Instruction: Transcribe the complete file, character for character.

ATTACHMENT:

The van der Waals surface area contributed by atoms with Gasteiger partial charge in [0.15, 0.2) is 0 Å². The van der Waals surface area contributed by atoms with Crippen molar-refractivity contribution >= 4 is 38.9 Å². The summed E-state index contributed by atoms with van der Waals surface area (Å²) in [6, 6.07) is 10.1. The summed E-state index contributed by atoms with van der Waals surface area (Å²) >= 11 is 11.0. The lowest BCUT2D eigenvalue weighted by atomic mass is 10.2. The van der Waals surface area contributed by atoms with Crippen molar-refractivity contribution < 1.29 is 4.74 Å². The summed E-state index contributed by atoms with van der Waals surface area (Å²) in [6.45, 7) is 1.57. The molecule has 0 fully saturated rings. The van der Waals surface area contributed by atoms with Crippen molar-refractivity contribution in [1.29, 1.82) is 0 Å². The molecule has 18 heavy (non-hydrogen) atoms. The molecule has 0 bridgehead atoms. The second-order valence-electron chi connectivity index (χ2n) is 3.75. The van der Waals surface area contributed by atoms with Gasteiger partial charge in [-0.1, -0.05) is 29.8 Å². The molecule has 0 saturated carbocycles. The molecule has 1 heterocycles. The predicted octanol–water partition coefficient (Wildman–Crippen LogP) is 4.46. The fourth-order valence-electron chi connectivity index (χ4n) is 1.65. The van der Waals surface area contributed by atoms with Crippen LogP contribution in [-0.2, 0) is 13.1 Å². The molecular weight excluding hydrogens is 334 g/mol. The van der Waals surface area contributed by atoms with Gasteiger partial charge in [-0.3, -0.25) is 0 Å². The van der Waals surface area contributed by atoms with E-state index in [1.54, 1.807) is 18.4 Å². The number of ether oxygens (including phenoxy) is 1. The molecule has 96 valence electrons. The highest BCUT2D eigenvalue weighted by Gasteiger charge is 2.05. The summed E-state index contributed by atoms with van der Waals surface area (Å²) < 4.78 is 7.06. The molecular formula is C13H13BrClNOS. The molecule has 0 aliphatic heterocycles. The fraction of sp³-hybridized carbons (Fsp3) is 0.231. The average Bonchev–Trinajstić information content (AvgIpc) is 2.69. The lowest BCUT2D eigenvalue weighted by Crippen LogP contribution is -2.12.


The van der Waals surface area contributed by atoms with Gasteiger partial charge in [0.15, 0.2) is 0 Å². The van der Waals surface area contributed by atoms with Crippen molar-refractivity contribution >= 4 is 38.9 Å². The summed E-state index contributed by atoms with van der Waals surface area (Å²) in [6, 6.07) is 10.1. The summed E-state index contributed by atoms with van der Waals surface area (Å²) >= 11 is 11.0. The lowest BCUT2D eigenvalue weighted by atomic mass is 10.2. The van der Waals surface area contributed by atoms with Crippen molar-refractivity contribution < 1.29 is 4.74 Å². The summed E-state index contributed by atoms with van der Waals surface area (Å²) in [6.45, 7) is 1.57. The molecule has 0 fully saturated rings. The van der Waals surface area contributed by atoms with Crippen molar-refractivity contribution in [1.29, 1.82) is 0 Å². The molecule has 18 heavy (non-hydrogen) atoms. The molecule has 0 bridgehead atoms. The second-order valence-electron chi connectivity index (χ2n) is 3.75. The van der Waals surface area contributed by atoms with Gasteiger partial charge in [-0.1, -0.05) is 29.8 Å². The molecule has 0 saturated carbocycles. The molecule has 1 heterocycles. The predicted octanol–water partition coefficient (Wildman–Crippen LogP) is 4.46. The fourth-order valence-electron chi connectivity index (χ4n) is 1.65. The van der Waals surface area contributed by atoms with Crippen LogP contribution in [-0.2, 0) is 13.1 Å². The molecular weight excluding hydrogens is 334 g/mol. The van der Waals surface area contributed by atoms with Gasteiger partial charge in [-0.3, -0.25) is 0 Å². The van der Waals surface area contributed by atoms with E-state index in [1.54, 1.807) is 18.4 Å². The number of ether oxygens (including phenoxy) is 1. The molecule has 96 valence electrons. The highest BCUT2D eigenvalue weighted by Gasteiger charge is 2.05. The summed E-state index contributed by atoms with van der Waals surface area (Å²) < 4.78 is 7.06. The molecular formula is C13H13BrClNOS. The molecule has 0 aliphatic heterocycles. The fraction of sp³-hybridized carbons (Fsp3) is 0.231. The average Bonchev–Trinajstić information content (AvgIpc) is 2.69. The lowest BCUT2D eigenvalue weighted by Crippen LogP contribution is -2.12.